Jenna Freedman’s research and practice center on zines and activist librarianship. She writes and presents on these and other topics and was a co-founder of the Radical Reference Project and #critlib.

From 7 – 10 p.m. on February 2, Jenna and Malana Krongelb ’17, the Sarah Doyle zine archivist, will lead a workshop about zinemaking as a form of “queering publishing” and creating radical, accessible, authentic platforms.

Craft supplies will be provided, but feel free to bring your own!

The day’s events are part of the festivities surrounding the opening of the Sarah Doyle Center’s Zine Collection, which has been curated and catalogued by Malana Krongelb.

Sponsored by Brown LGBTQ+ Center, Brown University Library, Pembroke Center, Department of American Studies, Sarah Doyle Women’s Center, and Dean of the College.

Date: Thursday, February 2, 2017
Times: 3:30 – 5 p.m. (talk) and 7 – 10 p.m. (workshop)
Location: Patrick Ma Digital Scholarship Lab (talk) and Sidney E. Frank Digital Studio (workshop), John D. Rockefeller, Jr. Library, 10 Prospect Street, Providence

Exhibit | Works from Architectures of Islam & Architectures and Urbanism of Africa

The architecture models displayed in the Rockefeller Library’s Finn Reading Room cases were created by students in Professor Sheila Bonde’s lecture course “Architectures of Islam” and in Professor Itohan Osayimwese’s lecture course, “Architecture and Urbanism of Africa.”

Professor Bonde’s class looked at case studies of Islamic architecture spanning fourteen centuries and three continents, while Professor Osayimwese’s class looked at the built environments of African from earliest times to the present.

Students were asked to create a model based on a building from the Islamic world or from the African world.

Dates: January 6 – May 31, 2017
TimeRockefeller Library Hours
Location: Finn Reading Room Cases, John D. Rockefeller, Jr. Library, 10 Prospect Street, Providence

Dissertation Writing Retreat January 9-13 from the Writing Center, Graduate School and University Library (Deadline 12/28)

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Advanced PhD students are invited to apply now to participate in a Dissertation Writing Retreat in January 2017. The writing-intensive retreat, to be held January 9-13, will provide 16 participants with space, time and encouragement to make progress on their dissertations. Stacy Kastner, Associate Director of the Writing Center, will lead the retreat, which pools the resources and support of the Graduate School, Sheridan Center and Libraries.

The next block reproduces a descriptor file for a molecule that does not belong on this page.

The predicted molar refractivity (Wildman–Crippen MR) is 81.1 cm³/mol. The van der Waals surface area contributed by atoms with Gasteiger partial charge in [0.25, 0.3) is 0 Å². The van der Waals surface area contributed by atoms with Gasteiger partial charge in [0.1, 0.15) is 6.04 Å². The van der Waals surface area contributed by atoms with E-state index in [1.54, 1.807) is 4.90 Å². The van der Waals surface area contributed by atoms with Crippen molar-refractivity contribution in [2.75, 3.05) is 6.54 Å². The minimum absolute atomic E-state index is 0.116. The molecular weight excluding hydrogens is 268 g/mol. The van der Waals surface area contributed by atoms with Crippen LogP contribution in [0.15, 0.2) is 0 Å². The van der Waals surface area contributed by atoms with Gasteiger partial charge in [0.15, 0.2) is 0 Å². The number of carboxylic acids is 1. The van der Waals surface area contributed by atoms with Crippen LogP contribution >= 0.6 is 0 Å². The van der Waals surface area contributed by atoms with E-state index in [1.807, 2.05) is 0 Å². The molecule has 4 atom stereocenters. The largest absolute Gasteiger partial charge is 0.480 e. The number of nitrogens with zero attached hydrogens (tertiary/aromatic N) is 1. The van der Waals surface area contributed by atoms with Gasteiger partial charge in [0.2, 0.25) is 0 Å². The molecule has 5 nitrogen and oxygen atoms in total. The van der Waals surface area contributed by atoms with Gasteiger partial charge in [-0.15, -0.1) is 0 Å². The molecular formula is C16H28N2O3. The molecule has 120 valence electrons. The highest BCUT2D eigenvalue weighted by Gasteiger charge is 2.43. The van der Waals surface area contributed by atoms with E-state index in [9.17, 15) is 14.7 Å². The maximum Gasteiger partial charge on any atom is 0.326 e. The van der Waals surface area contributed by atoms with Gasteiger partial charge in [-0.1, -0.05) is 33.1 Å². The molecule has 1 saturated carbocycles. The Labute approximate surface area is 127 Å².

The deadline for submitting the electronic form is Wednesday, December 28, 2016. See details, including eligibility, here.

During the retreat, students will meet in the morning to set writing goals over coffee and tea, spend two hours writing, and then break for an informal lunch talk peppered with energizing advice and anecdotes about how to successfully navigate the dissertation writing process. In the afternoon, they will spend another three hours writing, with one-on-one support available from Writing Associates and Research Librarians. The group will close the day at 4 p.m., regrouping to check-in about writing goals and to celebrate progress made.

This offering is a response to the Graduate Student Council’s request for increased writing support for graduate students.

EVENT | Pizza Nights

 

 

84a24e_0631a147db134c92bd8a6701acc3ec2c-jpg_srz_925_616_85_22_0-50_1-20_0Who wants some pizza?

Every semester the Library hosts two nights of pizza to fortify your studying. The first (Tuesday) night will be in the Rock. The next night (Wednesday) there will be pizza in Friedman Study Center at the SciLi. Students that enjoy studying in a library as well as eating pizza are encouraged to attend.

Schedule:
Tuesday, December 13  |  9 p.m.  | Rockefeller Library Lobby
Wednesday, December 14  |  9 p.m.  |  Friedman Study Center (SciLi)

Pizza nights are sponsored by the Library, Campus Life, and an ever true Brown Family.

Good luck with exams!

#pizzanights